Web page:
It took me a few weeks into my first job out of college to realize just how loud my chewing was in the roomful of quiet, concentrating people. Were my coworkers wearing headphones because they liked listening to music, or because I’d been chowing down on carrots for the last 20 minutes?
I set out to do some research. I found myself typing things into Google like “when you chew, is it as loud to everyone else as it is in your head.” (The answer is no, but it’s still quite loud.) What I found was that “noisy eating” is actually one of the top office gripes — and this realization snapped me back to reality. Nowadays, I enjoy my crunchy celery sticks in the kitchen.
It’s time for you to ask yourself: Are you guilty of any of these annoying office habits? (I’m pretty sure everyone’s guilt of at least one, myself included.) If so, it’s probably time to cut it out.
Have you ever gotten an email that says, “I know this is your day off, but …”? When people take a vacation, it’s because they need a break from work. Unless that person has agreed to make themself available, don’t take advantage of their compulsion to check work email once or twice. If it’s a real work emergency — like, your biggest client is about to cancel that day — just call them or shoot them a text.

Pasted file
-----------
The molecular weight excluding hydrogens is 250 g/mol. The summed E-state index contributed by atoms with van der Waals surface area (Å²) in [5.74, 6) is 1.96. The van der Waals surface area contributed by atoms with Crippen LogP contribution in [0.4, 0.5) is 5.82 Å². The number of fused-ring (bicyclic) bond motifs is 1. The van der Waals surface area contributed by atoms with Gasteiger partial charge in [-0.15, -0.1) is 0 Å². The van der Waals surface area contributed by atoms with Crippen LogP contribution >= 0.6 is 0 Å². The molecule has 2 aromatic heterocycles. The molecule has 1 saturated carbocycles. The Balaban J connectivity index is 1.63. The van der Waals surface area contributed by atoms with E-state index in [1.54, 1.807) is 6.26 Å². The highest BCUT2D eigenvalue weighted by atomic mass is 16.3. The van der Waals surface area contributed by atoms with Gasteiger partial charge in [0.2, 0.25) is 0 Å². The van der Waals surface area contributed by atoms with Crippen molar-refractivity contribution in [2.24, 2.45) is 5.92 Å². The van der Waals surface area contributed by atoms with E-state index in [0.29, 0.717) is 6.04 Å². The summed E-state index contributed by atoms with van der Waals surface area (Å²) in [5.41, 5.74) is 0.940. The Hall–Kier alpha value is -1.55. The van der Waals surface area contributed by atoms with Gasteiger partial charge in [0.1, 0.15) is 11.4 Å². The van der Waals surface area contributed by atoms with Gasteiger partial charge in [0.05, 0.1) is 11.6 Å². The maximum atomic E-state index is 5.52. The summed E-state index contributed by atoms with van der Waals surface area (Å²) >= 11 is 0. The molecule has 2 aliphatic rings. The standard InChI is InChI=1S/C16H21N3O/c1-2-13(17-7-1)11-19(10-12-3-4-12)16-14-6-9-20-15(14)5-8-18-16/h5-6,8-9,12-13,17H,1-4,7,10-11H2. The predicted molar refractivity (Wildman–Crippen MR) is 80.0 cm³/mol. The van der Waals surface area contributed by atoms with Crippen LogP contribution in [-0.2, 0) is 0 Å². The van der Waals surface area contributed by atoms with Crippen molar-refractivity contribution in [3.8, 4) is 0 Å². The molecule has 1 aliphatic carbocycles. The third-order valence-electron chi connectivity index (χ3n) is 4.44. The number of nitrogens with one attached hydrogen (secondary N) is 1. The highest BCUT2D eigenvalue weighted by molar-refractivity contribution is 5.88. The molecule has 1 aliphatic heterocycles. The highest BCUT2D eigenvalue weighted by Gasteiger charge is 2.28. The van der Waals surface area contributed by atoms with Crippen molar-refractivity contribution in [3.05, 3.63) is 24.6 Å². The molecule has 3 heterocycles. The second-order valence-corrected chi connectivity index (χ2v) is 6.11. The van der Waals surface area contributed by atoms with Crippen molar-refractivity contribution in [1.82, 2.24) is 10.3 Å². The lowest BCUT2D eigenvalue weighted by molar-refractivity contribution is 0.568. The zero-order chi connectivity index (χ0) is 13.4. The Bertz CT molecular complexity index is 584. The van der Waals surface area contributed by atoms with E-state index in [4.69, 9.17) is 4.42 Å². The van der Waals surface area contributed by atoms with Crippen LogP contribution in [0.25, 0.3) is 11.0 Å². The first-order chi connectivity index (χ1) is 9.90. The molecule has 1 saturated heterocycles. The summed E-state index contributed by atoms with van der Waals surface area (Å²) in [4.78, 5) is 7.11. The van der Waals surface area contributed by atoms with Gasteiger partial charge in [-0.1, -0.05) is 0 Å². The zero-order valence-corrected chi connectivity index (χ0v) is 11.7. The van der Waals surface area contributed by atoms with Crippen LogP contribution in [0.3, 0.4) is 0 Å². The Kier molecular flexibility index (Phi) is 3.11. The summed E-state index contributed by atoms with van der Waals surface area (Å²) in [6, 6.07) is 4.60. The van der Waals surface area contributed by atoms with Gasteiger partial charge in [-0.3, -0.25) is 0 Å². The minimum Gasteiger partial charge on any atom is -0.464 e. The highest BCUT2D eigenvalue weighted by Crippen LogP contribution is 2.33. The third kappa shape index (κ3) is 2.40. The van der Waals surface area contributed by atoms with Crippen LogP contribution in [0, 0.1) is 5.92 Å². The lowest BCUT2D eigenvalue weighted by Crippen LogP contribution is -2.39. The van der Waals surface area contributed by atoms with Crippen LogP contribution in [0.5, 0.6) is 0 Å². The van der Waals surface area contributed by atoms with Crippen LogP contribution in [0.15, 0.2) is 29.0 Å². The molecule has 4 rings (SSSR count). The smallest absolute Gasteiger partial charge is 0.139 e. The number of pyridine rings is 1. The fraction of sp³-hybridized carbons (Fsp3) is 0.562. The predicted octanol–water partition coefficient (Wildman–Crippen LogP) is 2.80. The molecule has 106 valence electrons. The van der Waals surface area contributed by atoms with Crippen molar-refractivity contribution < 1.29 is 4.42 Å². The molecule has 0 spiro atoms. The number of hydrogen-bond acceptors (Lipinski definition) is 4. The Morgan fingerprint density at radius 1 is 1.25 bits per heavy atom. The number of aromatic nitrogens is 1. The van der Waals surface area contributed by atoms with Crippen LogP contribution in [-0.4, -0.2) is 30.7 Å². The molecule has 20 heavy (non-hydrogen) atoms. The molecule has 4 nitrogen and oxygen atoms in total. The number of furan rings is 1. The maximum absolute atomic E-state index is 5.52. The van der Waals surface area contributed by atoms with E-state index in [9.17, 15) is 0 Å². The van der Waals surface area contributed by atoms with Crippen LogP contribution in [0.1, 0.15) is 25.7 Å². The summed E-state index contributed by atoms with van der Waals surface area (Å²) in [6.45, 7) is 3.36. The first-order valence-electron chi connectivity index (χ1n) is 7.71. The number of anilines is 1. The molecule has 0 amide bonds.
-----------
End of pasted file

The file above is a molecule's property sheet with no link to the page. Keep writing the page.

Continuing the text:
Small stacks of used cups, dirty Tupperware, apple cores, banana peels. Trash clutters your desk, and worse, it SMELLS. Don’t turn your desk into a junkyard. Either clean up your stuff every time you get up to go somewhere, or invest in a small trashcan to put under your desk. If you’re heating a hot meal for lunch, especially seafood (which I think you should think about eating elsewhere), then clean it up right away once you’re finished so it doesn’t stink up the room for hours.
Does anyone else get a disturbing visual whenever someone asks to “pick your brain”? Especially in the context of eating something. “I’d love to grab a bite to eat and pick your brain.” AHHH. Sounds like lunch date out of a horror movie. Safe alternatives are: “I’d love to ask your advice on,” “I’d like to ask for guidance about,” and “Could we get in touch about …” Anything but a lobotomy, please.
Most of us have had That Roommate at some point in our cohabitational careers. Among my college roommates, dirty dishes were the biggest source of tension. But most of us haven’t been in those situations for a while — and all of us should be able to do our own dishes as soon as we’re done using them. Think nobody knows it’s you? Trust me, people can always tell.
Reality check: The average person wastes 31 hours in meetings per month. You definitely don’t want to contribute to that. Give invitees an idea of why they really need to be at your meeting by sending a note, description, or some sort of heads up along with your calendar invitations. Booking time on someone’s calendar without asking isn’t courteous.